We are all emotionally pulled by recent headline-grabbing tragedies of teen suicides as a result of bullying, and we should be. We are right to rally our compassion for the victims, but the inconvenient truth is that the solution to this problem is rooted in recognizing and listening to the bullies, most of whom are and/or were victims.

The simple fact is that the epidemic of bullying is a symptom of greater social ills than what is being played out in our schools.

Most children exist unheard. In effect our kids are viewed as machines who, developmentally speaking, are being forced into unnatural performance objectives. Our kids are rewarded with stars for learning how to form words, but they quickly learn that their words are ineffective largely because nobody is listening to them.

How does anyone stop this? How do teachers effectively intervene in a system in which they too are bullied? Does Mayor Bloomberg seek to change things up just for the sake of appearing to drive change? And what is a "bad teacher" anyway? Are we scapegoating those who don't play the administrative game but who are effective with students? Do you fire the teachers with the kids who don't know how to answer the questions on the standardized tests? Do you cut the teachers with rowdy kids? Do you eliminate teachers who are gutsy enough to question the banality of rules or dare to ask the more dangerous questions about why grownups are so mean to each other - the very ones modeling the bullying behavior being reflected in our schools?

My own key motivation is, at least in part, an admitted feeling of loneliness in a world where we are stuck in our isolated suburbs or ghettos of the mind and spirit, where one profession feels detached from all others. My patient, as she sits before me, has come to her moment of peace by deciding she will teach as she feels is right.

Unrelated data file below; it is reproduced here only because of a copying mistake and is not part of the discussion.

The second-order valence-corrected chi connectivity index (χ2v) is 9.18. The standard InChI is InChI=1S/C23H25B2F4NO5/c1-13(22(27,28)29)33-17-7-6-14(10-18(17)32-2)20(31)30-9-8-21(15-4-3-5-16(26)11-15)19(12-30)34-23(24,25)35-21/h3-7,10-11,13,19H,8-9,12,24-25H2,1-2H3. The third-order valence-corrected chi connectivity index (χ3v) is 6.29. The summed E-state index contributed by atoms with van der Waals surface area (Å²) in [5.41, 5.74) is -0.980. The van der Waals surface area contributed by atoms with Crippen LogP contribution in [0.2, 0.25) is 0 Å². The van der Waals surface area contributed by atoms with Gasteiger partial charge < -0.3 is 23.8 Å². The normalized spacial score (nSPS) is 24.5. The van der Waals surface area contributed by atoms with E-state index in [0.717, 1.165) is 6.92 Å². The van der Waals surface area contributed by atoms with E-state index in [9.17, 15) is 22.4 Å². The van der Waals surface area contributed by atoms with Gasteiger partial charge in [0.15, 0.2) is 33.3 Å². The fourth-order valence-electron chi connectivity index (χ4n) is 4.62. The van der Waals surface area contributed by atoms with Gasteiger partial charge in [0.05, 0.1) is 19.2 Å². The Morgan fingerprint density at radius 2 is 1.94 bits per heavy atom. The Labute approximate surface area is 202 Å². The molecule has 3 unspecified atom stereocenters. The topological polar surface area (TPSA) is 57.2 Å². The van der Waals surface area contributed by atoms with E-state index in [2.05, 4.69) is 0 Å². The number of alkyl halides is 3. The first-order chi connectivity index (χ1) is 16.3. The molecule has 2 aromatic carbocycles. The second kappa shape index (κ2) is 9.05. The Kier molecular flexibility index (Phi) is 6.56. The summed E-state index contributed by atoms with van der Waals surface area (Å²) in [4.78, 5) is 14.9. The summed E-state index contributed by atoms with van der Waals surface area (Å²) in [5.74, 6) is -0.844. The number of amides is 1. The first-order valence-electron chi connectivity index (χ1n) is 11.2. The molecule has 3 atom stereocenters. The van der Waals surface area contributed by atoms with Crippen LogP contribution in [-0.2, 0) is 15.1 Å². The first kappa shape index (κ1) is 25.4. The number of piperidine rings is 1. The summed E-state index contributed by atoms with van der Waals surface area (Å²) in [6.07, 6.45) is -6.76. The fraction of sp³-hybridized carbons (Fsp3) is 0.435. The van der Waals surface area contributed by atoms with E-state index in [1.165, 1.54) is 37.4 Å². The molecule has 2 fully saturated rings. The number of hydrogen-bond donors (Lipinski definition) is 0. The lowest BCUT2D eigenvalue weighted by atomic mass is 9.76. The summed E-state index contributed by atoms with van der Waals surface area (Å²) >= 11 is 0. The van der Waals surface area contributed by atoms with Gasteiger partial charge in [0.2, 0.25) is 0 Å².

I don't want her to quit, only because she is good. But she will quit since she has no time to really teach, and because she is too alone and feels no respect for the profession. By contrast, education is a business with Bloomberg, an expert at business and cold logic. The education and nurturing of our children defies cold simple logic.

Meanwhile our kids continue to be bullied by the expectations of a dysfunctional system that fails to teach. They witness the bullying of their teachers by politicians and unions trying to score easy points in the media. They watch an endless supply of bullying in reality TV and video games. Are we honestly shocked that they are playing out these images among their peers?

Our cultural response is to blame the schools, blame the teachers, blame the "bad kids" and flee to the imagined respite of suburbs - where bullying merely takes a more sophisticated tack.

As we pledge allegiance to American dreams of freedom, invention and learning, can we compare ourselves to ideals rather than to others, and can we open hearts -- our own -- instead of closing them on demand.

I write on bullying, specifically bullying from the inside out, but here there is one big distraction. Unless we get behind our kids and enable them to have safety in their own skins, their homes, their schools and to have equal opportunity, then we are leaving those kids so far behind that it's scary -- and we are leaving the rest of us and our future in the cold.

 

Follow Carol Smaldino on Twitter: www.twitter.com/Carol Smaldino